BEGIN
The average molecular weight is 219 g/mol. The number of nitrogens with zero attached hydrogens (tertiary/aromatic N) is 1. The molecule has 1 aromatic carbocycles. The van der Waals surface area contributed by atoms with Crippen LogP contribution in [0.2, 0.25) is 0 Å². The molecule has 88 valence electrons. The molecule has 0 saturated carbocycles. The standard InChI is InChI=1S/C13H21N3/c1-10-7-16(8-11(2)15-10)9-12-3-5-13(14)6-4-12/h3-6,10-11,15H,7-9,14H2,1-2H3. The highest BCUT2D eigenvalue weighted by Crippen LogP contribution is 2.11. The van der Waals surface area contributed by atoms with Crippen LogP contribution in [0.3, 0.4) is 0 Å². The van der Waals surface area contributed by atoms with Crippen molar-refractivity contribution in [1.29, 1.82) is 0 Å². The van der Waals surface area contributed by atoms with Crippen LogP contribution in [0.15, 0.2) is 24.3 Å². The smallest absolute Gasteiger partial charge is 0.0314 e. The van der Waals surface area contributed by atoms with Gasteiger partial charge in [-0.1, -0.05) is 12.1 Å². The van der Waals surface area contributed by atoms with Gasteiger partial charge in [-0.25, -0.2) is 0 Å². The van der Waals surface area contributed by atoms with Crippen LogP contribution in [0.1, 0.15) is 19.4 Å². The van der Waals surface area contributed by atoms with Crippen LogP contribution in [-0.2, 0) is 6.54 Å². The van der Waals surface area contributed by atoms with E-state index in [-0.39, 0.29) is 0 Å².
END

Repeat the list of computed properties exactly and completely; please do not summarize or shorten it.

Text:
The average molecular weight is 219 g/mol. The number of nitrogens with zero attached hydrogens (tertiary/aromatic N) is 1. The molecule has 1 aromatic carbocycles. The van der Waals surface area contributed by atoms with Crippen LogP contribution in [0.2, 0.25) is 0 Å². The molecule has 88 valence electrons. The molecule has 0 saturated carbocycles. The standard InChI is InChI=1S/C13H21N3/c1-10-7-16(8-11(2)15-10)9-12-3-5-13(14)6-4-12/h3-6,10-11,15H,7-9,14H2,1-2H3. The highest BCUT2D eigenvalue weighted by Crippen LogP contribution is 2.11. The van der Waals surface area contributed by atoms with Crippen LogP contribution in [0.3, 0.4) is 0 Å². The van der Waals surface area contributed by atoms with Crippen molar-refractivity contribution in [1.29, 1.82) is 0 Å². The van der Waals surface area contributed by atoms with Crippen LogP contribution in [0.15, 0.2) is 24.3 Å². The smallest absolute Gasteiger partial charge is 0.0314 e. The van der Waals surface area contributed by atoms with Gasteiger partial charge in [-0.1, -0.05) is 12.1 Å². The van der Waals surface area contributed by atoms with Gasteiger partial charge in [-0.25, -0.2) is 0 Å². The van der Waals surface area contributed by atoms with Crippen LogP contribution in [0.1, 0.15) is 19.4 Å². The van der Waals surface area contributed by atoms with Crippen LogP contribution in [-0.2, 0) is 6.54 Å². The van der Waals surface area contributed by atoms with E-state index in [-0.39, 0.29) is 0 Å².